While the general population stands much to gain from a regular vitamin D supplement, sufferers of multiple sclerosis (MS) may see an even greater than normal impact on their personal health. A forthcoming study in JAMA Neurology has shown low vitamin D levels significantly predict the severity and longevity of the crippling neurological disease.
Science has known for some time that vitamin D levels correlate highly with MS severity, but the research has been limited — to this point, it has only assessed the levels in people with longstanding histories of the disease. In other words, all the studies have shown is that levels of vitamin D are connected to MS. Now, Harvard University School of Public Health (HSPH) researchers argue their study is the first to offer some proof that low vitamin D is in fact a predictor of MS.
MS is characterized by a thinning, and eventual degrading, of the insulating covers surrounding nerve cells in the brain. Each cell begins to have an increasingly harder time communicating with other cells, disrupting brain function and, ultimately, speech and movement. There is no known cause for MS; however, because MS is known to be an autoimmune disorder, experts have pegged a mix of genetics and environmental factors — such as infection — as playing a role. The Harvard researchers believe the vitamin’s anti-inflammatory properties may help preserve the outer sheath.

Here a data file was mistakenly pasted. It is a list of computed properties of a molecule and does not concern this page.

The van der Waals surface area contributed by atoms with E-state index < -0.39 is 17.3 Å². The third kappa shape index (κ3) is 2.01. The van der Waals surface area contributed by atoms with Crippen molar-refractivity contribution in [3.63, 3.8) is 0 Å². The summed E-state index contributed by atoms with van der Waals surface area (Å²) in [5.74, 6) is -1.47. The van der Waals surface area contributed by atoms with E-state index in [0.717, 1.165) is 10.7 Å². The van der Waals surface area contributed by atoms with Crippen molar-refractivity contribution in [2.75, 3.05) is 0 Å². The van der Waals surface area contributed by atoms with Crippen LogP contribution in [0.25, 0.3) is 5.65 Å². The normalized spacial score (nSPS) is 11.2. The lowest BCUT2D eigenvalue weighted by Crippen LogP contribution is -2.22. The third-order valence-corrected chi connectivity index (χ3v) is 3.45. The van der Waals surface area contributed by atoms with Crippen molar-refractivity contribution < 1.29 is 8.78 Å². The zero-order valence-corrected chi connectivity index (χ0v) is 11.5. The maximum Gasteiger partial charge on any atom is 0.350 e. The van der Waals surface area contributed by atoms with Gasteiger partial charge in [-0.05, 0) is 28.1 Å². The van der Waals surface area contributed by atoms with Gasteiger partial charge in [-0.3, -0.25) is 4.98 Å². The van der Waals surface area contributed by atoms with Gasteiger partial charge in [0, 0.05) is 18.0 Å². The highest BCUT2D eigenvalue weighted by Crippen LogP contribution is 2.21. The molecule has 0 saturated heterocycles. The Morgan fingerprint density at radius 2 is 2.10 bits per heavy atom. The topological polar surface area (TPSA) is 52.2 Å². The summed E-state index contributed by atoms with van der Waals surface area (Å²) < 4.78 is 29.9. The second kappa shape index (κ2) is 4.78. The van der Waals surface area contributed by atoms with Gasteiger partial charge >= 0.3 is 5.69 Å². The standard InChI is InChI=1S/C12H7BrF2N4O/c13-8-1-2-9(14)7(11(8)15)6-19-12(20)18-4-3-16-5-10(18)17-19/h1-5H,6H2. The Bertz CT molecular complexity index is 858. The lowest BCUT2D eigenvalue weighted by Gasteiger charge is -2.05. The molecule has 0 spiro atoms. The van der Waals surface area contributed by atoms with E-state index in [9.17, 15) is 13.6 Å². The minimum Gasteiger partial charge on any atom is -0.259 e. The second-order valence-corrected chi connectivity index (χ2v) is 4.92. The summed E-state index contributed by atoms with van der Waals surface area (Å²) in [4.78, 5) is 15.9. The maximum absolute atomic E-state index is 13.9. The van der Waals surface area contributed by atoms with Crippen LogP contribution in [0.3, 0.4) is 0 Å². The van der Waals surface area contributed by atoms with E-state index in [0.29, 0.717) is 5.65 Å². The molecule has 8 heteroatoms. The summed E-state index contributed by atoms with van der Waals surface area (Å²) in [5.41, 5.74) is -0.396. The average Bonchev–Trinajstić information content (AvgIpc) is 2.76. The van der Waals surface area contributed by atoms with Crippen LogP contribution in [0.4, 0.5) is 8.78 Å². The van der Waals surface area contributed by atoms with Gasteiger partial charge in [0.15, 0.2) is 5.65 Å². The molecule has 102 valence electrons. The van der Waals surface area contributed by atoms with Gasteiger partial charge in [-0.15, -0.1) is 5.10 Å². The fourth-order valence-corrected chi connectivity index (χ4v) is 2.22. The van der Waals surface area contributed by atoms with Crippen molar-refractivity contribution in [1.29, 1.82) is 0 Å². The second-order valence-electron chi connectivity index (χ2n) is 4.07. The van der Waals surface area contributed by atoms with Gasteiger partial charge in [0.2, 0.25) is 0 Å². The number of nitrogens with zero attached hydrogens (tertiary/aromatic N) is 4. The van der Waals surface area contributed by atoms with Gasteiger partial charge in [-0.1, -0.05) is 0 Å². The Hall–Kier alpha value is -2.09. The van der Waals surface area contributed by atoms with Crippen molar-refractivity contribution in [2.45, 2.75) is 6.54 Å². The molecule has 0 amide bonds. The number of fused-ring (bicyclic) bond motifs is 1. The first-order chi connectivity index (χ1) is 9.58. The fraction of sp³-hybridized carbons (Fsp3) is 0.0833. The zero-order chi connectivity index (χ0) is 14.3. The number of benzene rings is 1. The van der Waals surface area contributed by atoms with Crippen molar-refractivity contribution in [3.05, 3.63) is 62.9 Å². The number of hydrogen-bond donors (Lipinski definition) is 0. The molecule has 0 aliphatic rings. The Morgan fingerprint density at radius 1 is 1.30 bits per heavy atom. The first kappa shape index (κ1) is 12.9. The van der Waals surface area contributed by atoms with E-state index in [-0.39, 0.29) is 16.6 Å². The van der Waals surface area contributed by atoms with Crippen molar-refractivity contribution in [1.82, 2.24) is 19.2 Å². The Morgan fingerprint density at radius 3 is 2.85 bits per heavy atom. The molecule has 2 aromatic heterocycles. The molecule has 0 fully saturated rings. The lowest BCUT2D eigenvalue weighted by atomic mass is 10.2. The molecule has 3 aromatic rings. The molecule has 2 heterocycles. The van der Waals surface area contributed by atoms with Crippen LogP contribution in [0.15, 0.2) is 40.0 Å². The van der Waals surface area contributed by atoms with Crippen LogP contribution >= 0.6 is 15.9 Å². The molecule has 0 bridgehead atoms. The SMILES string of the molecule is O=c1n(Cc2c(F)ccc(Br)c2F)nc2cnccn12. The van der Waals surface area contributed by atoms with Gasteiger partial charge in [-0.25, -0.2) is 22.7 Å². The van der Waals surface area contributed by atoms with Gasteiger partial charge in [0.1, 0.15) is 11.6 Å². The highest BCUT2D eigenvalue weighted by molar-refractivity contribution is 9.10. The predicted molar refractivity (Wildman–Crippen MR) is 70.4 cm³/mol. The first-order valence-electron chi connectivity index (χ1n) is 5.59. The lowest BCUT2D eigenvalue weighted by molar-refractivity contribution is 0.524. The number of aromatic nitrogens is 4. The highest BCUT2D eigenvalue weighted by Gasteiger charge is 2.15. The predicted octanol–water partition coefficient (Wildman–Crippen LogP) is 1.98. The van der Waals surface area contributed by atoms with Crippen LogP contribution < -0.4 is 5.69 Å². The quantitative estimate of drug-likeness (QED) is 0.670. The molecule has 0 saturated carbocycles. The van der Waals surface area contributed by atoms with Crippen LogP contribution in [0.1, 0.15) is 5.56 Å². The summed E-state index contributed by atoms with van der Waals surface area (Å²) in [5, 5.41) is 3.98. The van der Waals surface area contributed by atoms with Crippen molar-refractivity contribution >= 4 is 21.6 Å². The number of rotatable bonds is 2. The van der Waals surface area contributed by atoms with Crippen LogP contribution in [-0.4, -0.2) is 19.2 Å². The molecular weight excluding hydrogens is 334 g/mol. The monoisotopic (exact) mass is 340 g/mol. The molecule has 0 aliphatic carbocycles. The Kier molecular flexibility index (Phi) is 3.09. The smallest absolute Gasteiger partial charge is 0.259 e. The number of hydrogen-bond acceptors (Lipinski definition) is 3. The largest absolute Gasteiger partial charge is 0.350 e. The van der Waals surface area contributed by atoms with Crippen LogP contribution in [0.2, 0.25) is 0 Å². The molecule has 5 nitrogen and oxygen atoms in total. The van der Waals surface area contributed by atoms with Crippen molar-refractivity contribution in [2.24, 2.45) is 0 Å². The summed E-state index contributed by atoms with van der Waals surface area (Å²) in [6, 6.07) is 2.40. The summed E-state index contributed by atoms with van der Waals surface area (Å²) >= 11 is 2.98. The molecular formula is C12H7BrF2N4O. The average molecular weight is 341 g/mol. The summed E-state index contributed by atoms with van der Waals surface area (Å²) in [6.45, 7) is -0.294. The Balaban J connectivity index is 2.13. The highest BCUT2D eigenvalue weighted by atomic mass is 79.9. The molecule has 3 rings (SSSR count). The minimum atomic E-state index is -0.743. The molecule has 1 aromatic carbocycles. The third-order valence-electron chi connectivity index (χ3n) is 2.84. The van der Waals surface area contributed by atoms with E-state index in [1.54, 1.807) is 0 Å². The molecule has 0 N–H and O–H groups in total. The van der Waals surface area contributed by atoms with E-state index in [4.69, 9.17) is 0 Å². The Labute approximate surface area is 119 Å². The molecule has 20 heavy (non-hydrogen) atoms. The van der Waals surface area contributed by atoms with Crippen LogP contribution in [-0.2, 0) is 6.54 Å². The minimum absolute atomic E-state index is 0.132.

"Because low vitamin D levels are common and can be easily and safely increased by oral supplementation, these findings may contribute to better outcomes for many MS patients," said lead author Alberto Ascherio, professor of epidemiology and nutrition at HSPH, in a statement.
Ascherio and his team sought to better understand the role vitamin D plays in regulating the symptoms and severity of MS and the way it develops. They recruited 465 MS patients from 20 different countries who enrolled in a 2002 and 2003 study. Each subject had their vitamin D levels measured at the study’s outset and at regular intervals over a two-year period. Over the course of the entire five-year study, the team kept track of how the symptoms either improved or worsened, along with the disease in general.
Final analyses showed MS patients who maintained an adequate vitamin D level had a 57 percent lower rate of brain lesions, a 57 percent lower relapse rate, and 25 percent lower yearly increases in lesion volume than those who let their vitamin D levels drop. Participants with healthy levels of vitamin D also had lower rates of brain volume loss.
Given that roughly 2.3 million people around the world currently suffer from MS, according to the National Multiple Sclerosis Society, researchers argue the low cost and effectiveness of vitamin D supplementation should motivate doctors to pursue the method more frequently. "The benefits of vitamin D appeared to be additive to those of interferon beta-1b, a drug that is very effective in reducing MS activity,” Ascherio concluded. “The findings of our study indicate that identifying and correcting vitamin D insufficiency should become part of the standard of care for newly diagnosed MS patients.”
Source: Ascherio A, Munger K, White R. Vitamin D as an early predictor of multiple sclerosis activity and progression. JAMA Neurology. 2014.